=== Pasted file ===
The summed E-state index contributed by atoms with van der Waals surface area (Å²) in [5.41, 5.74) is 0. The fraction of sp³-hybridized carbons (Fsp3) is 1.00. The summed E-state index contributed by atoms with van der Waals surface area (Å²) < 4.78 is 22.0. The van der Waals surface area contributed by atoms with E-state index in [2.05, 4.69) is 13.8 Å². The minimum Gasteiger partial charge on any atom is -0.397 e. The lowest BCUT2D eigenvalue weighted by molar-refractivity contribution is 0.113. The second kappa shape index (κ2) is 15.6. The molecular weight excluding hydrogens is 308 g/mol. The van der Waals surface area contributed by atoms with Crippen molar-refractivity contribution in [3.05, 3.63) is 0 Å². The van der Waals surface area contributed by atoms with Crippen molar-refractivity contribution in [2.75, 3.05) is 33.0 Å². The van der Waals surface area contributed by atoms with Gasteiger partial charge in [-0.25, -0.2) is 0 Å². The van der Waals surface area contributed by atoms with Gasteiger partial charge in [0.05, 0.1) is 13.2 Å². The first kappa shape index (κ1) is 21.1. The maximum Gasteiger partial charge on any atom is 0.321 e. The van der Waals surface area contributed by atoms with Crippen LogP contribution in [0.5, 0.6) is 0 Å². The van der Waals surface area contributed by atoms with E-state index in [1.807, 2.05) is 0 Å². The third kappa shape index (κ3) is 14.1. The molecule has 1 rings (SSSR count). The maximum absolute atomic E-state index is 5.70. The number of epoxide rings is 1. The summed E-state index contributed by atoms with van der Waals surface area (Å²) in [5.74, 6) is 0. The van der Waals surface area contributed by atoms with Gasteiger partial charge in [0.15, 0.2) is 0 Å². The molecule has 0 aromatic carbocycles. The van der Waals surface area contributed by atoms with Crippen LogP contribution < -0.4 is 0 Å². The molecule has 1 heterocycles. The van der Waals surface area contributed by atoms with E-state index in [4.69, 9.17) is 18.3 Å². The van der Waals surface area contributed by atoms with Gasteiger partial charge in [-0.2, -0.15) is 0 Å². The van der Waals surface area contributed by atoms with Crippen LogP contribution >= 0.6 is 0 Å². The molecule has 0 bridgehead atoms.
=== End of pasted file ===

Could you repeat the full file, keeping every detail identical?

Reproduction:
The summed E-state index contributed by atoms with van der Waals surface area (Å²) in [5.41, 5.74) is 0. The fraction of sp³-hybridized carbons (Fsp3) is 1.00. The summed E-state index contributed by atoms with van der Waals surface area (Å²) < 4.78 is 22.0. The van der Waals surface area contributed by atoms with E-state index in [2.05, 4.69) is 13.8 Å². The minimum Gasteiger partial charge on any atom is -0.397 e. The lowest BCUT2D eigenvalue weighted by molar-refractivity contribution is 0.113. The second kappa shape index (κ2) is 15.6. The molecular weight excluding hydrogens is 308 g/mol. The van der Waals surface area contributed by atoms with Crippen molar-refractivity contribution in [3.05, 3.63) is 0 Å². The van der Waals surface area contributed by atoms with Crippen molar-refractivity contribution in [2.75, 3.05) is 33.0 Å². The van der Waals surface area contributed by atoms with Gasteiger partial charge in [-0.25, -0.2) is 0 Å². The van der Waals surface area contributed by atoms with Gasteiger partial charge in [0.05, 0.1) is 13.2 Å². The first kappa shape index (κ1) is 21.1. The maximum Gasteiger partial charge on any atom is 0.321 e. The van der Waals surface area contributed by atoms with Crippen LogP contribution in [0.5, 0.6) is 0 Å². The van der Waals surface area contributed by atoms with E-state index in [1.807, 2.05) is 0 Å². The third kappa shape index (κ3) is 14.1. The molecule has 1 rings (SSSR count). The maximum absolute atomic E-state index is 5.70. The number of epoxide rings is 1. The summed E-state index contributed by atoms with van der Waals surface area (Å²) in [5.74, 6) is 0. The van der Waals surface area contributed by atoms with Gasteiger partial charge in [0.15, 0.2) is 0 Å². The molecule has 0 aromatic carbocycles. The van der Waals surface area contributed by atoms with Crippen LogP contribution < -0.4 is 0 Å². The molecule has 1 heterocycles. The van der Waals surface area contributed by atoms with E-state index in [4.69, 9.17) is 18.3 Å². The van der Waals surface area contributed by atoms with Gasteiger partial charge in [-0.2, -0.15) is 0 Å². The van der Waals surface area contributed by atoms with Crippen LogP contribution >= 0.6 is 0 Å². The molecule has 0 bridgehead atoms.